3. Gripping one side of the shirt (either the right or the left) by the sleeve, fold it over to the opposite side so that the crease occurs right around the edge of the collar of the folded side. That folded side (particularly the sleeve) may extend past the collar of the non-folded side.

    4. Fold the sleeve of the folded side in the opposite direction (back to where it came from) so it creates a straight line.

    5. Repeat steps 3 and 4 on the opposite side, stopping a little just before the edge of the T-shirt.

    6. Now your shirt should look like one long column with a cuff. From here, roll the shirt as tightly as possible beginning at the collar and working your way down to the cuff.

    7. Now that it’s all in one firmly packed roll, use that handy cuff you created to make a little house for your rolled shirt by tucking the rolled shirt into the cuff. This will keep the T-shirt from rolling out.

    Storage Tip: This is an ideal method to prevent your clothes from unraveling and, like the KonMari method, makes it easy to look at your shirts at once without going through a pile. You could run the risk of stretching the bottom with the cuff — it just depends on the fabric.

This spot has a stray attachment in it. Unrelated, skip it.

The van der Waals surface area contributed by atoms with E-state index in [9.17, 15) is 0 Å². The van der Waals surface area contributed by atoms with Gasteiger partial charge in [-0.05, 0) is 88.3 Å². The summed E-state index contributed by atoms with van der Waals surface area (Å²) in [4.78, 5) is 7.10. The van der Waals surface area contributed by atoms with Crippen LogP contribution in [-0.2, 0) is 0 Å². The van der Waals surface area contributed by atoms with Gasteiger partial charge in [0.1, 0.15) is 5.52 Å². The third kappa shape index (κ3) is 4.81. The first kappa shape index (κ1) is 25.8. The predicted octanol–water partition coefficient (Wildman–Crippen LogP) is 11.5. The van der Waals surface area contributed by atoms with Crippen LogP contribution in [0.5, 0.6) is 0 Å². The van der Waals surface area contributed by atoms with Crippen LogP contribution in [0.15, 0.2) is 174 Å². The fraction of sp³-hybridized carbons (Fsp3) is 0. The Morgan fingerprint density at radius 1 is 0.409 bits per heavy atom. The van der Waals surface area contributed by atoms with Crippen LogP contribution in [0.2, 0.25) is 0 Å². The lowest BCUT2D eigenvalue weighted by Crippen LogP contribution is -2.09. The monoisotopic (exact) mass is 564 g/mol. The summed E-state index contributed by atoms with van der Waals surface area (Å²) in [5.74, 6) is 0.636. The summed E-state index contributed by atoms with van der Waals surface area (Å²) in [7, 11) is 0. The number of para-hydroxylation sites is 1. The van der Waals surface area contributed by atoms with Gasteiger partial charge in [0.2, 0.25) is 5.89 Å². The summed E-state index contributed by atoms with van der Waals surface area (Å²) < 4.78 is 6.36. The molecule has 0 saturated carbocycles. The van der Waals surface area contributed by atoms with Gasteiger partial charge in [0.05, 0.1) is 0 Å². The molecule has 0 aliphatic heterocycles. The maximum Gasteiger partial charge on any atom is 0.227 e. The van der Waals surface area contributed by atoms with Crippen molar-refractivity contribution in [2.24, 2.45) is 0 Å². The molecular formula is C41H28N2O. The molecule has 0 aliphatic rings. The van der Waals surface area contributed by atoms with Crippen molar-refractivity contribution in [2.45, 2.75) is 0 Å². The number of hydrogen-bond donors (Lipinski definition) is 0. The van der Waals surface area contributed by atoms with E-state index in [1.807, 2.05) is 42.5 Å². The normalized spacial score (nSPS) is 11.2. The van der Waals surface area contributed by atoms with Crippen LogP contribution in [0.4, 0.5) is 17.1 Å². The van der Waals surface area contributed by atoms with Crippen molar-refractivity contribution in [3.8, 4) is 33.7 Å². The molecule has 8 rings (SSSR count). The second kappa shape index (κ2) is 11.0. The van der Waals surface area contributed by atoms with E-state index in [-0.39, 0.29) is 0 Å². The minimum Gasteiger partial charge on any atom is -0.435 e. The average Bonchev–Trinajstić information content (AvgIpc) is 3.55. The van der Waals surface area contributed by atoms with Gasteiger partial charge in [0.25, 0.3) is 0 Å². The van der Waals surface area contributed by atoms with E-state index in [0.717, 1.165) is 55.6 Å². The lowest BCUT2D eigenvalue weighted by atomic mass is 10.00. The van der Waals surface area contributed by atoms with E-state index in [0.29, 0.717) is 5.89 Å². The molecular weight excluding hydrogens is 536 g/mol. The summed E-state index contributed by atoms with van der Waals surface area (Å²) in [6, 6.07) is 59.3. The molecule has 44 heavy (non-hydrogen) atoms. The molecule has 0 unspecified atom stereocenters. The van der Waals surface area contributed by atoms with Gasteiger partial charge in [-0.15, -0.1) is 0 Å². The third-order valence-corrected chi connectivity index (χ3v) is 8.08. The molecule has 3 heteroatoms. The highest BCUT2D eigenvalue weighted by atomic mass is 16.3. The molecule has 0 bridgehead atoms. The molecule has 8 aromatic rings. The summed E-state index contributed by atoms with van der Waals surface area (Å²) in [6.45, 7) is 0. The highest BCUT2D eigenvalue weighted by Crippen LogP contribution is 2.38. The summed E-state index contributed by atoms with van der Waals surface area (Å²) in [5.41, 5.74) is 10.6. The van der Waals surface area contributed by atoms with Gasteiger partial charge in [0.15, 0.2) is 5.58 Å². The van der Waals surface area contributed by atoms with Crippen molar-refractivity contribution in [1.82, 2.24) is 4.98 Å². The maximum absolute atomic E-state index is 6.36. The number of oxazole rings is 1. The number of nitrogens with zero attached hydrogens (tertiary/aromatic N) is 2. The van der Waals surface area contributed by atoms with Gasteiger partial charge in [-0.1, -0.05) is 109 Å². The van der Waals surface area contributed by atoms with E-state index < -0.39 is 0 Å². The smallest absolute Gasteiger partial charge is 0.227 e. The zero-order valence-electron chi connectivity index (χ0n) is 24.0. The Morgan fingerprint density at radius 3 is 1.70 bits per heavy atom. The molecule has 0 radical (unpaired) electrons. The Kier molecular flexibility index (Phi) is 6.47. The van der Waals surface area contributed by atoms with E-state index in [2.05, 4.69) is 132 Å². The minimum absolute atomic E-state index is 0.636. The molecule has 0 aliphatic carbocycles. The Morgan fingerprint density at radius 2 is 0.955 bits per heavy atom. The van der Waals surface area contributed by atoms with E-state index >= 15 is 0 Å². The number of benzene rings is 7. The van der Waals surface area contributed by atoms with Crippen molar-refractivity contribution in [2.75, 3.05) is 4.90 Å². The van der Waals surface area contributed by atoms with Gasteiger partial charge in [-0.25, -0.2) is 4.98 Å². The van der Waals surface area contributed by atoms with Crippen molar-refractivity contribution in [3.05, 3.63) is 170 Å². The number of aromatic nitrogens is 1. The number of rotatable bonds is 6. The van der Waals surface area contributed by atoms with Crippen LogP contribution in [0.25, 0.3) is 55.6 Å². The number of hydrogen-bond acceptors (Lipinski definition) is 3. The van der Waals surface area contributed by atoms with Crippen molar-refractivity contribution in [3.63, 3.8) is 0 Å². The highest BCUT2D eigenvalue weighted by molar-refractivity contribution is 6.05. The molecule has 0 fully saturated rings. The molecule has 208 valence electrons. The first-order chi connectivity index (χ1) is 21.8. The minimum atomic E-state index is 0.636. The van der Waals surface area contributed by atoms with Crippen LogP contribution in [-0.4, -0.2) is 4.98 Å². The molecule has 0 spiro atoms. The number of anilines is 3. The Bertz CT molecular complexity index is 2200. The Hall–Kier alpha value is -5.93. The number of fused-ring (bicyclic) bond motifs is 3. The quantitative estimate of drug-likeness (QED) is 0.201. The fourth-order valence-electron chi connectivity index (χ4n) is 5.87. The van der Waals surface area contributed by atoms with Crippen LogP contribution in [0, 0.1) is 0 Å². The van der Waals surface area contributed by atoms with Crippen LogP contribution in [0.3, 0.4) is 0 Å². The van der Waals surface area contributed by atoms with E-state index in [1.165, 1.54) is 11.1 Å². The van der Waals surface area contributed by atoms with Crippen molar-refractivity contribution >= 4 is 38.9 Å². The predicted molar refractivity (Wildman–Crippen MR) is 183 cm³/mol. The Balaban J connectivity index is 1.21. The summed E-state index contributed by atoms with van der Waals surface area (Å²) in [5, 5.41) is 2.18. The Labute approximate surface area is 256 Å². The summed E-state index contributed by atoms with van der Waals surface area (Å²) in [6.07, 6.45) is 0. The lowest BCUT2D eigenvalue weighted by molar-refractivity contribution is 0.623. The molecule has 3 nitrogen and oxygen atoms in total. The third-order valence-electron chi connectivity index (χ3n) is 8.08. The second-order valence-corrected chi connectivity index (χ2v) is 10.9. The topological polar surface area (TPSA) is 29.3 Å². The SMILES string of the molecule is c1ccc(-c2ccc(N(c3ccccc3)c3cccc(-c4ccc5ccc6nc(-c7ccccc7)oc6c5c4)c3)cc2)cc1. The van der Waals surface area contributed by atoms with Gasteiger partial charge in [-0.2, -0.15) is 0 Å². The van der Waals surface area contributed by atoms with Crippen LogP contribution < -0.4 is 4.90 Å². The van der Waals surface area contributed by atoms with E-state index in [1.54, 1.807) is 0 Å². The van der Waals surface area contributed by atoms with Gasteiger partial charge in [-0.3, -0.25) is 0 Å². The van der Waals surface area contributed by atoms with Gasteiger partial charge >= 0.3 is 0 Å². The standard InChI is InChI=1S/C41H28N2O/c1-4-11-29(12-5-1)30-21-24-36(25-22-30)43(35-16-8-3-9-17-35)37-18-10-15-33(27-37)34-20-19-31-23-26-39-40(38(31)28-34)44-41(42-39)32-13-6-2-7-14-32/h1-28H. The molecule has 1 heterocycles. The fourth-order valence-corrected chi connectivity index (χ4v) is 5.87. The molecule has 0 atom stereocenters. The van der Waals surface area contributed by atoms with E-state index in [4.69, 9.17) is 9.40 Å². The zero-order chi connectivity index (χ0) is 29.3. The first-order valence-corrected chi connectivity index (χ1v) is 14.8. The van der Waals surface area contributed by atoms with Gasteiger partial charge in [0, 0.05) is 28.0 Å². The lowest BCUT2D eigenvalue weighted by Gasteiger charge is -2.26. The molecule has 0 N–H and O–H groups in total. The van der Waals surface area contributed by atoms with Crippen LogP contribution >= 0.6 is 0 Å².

The Sideways Column

    Brooke Greenberg / BuzzFeed

    This method rests on the act of folding the shirt in half vertically. A former longtime employee of Anthropologie shared this technique, which she learned on the job and still swears by. This sideways method is a mix of what makes some other methods great, offering both a compact final product and not being too time-consuming.

    1. Hold your shirt up with the front of the shirt facing you and your middle and index fingers gripping each shoulder.

    2. Fold the shirt in half vertically by making the back shoulder corners touch.

    3. Lay the sleeves straight and fold them together across the top of the T-shirt so that they meet the collar at the point where it’s been folded. The T-shirt should now look like one long column.

    4. Fold the column in half by aligning the top of the T-shirt at the collar with the bottom at the hem.

    Storage Tip: To make the shirt even easier to view in your drawer, you can fold it in half again and do a small roll from there, though it won’t stay intact as effectively as the burrito roll.

    What about hanging T-shirts?

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    We posed the question to a few employees at the Gap, Uniqlo, and Anthropologie: Is it ever okay to hang up a T-shirt instead? The unanimous response: No! While some stores may opt for this method to make it easier for customers to scan through different T-shirt designs, at home, it’s best to avoid. Why? The rule applies to sweaters as well: the hanger creates a line, commonly resulting in a not-cute sagging across the shoulders. It will ruin your shirt before you even get the chance to spill wine on it.

    Isn't there an easier way?

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    Of course! Growing more popular are shirt-folding boards (you can find a bunch on Amazon), for anyone who just finds the built-in precision of the board easier to manage. Though some may vary, they’re all fairly straightforward in producing a double-shoulder fold.

    There you have it. Now you have all the tools (unless you’re waiting on that folding board to arrive) for a euphorically tidy T-shirt drawer. Happy folding!